Skip to Main Content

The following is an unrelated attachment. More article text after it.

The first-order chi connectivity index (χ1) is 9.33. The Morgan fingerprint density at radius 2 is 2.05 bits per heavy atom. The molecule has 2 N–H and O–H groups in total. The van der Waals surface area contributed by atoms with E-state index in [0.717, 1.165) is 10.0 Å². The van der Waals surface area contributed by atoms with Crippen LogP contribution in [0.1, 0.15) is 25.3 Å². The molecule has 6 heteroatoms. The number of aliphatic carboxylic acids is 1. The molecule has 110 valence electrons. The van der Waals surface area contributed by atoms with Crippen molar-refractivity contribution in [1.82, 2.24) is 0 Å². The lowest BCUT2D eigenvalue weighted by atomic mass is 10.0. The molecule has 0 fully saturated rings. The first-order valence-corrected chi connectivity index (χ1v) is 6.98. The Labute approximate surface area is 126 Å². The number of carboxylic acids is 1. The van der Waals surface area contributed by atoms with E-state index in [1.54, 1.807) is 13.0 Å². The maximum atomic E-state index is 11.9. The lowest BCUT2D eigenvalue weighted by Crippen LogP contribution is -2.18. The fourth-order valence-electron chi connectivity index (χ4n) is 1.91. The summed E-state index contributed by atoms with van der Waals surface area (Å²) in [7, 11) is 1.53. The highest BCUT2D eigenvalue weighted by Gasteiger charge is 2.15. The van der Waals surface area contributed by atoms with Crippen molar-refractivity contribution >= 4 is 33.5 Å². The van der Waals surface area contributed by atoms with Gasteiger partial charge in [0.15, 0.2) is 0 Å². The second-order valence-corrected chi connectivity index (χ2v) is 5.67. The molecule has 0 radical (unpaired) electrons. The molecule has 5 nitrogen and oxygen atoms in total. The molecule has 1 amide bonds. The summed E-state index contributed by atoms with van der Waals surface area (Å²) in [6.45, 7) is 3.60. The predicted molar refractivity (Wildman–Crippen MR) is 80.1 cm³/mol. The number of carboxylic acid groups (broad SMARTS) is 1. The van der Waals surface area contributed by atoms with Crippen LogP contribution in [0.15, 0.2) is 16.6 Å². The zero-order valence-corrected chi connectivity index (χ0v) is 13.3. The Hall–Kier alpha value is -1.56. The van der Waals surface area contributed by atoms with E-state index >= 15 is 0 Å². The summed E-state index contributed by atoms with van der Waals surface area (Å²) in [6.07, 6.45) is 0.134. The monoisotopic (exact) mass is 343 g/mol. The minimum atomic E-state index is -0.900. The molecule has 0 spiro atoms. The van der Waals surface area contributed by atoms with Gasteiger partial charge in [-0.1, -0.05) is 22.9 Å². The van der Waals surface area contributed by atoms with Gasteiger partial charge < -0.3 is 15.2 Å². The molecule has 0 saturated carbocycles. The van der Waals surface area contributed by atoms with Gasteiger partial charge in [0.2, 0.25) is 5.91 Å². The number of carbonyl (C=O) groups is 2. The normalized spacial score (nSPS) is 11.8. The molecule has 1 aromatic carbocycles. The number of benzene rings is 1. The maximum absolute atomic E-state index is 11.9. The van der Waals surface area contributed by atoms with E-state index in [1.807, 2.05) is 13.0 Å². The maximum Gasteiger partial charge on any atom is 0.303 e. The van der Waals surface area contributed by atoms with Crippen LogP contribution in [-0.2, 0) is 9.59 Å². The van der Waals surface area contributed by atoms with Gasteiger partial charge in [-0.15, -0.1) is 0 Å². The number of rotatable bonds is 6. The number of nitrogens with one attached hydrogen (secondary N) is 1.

This paper reports the results of characterization and optimization experiments carried out on a newly developed NX-3 dense plasma focus device (20 kJ at 20 kV, a quarter time period of ~ 3 μs, and 10 kJ/600 kA at 14 kV) at the Plasma Radiation Source Laboratory, NIE, Nanyang Technological University, Singapore. Initial experiments were conducted with an electrode assembly configuration having anode radius and length of 20 and 160 mm, respectively, for detailed neutron emission characterization of NX-3 device followed by further optimization of neutron yield using various other electrode configurations designed using the Lee Code. At ≥10-kJ operation, the average neutron yield on the order of 109 neutrons/pulse in 4πsr was obtained for the deuterium filling gas pressure range of 6-8 mbar. The neutron yield of ~ 4.6 ×109 neutrons/pulse at 10 kJ/6 mbar is the highest ever reported for a device with the same stored energy. The neutron anisotropy measurements point to the beam-target mechanism as the dominant neutron production mechanism for NX-3 plasma focus device. Further optimization of neutron yield in NX-3 was achieved with the peak average neutron yield being enhanced from ~ (2.38 ±0.31) ×109 neutrons/shot for the initial electrode configuration to about ~ (3.40 ±0.43) ×109 neutrons/shot for the electrode configuration with anode radius and length of 26 and 140 mm, respectively. The analysis of neutron yield results for various electrode assembly configurations demonstrates the speed factor as a key optimization tool for maximization of neutron yield.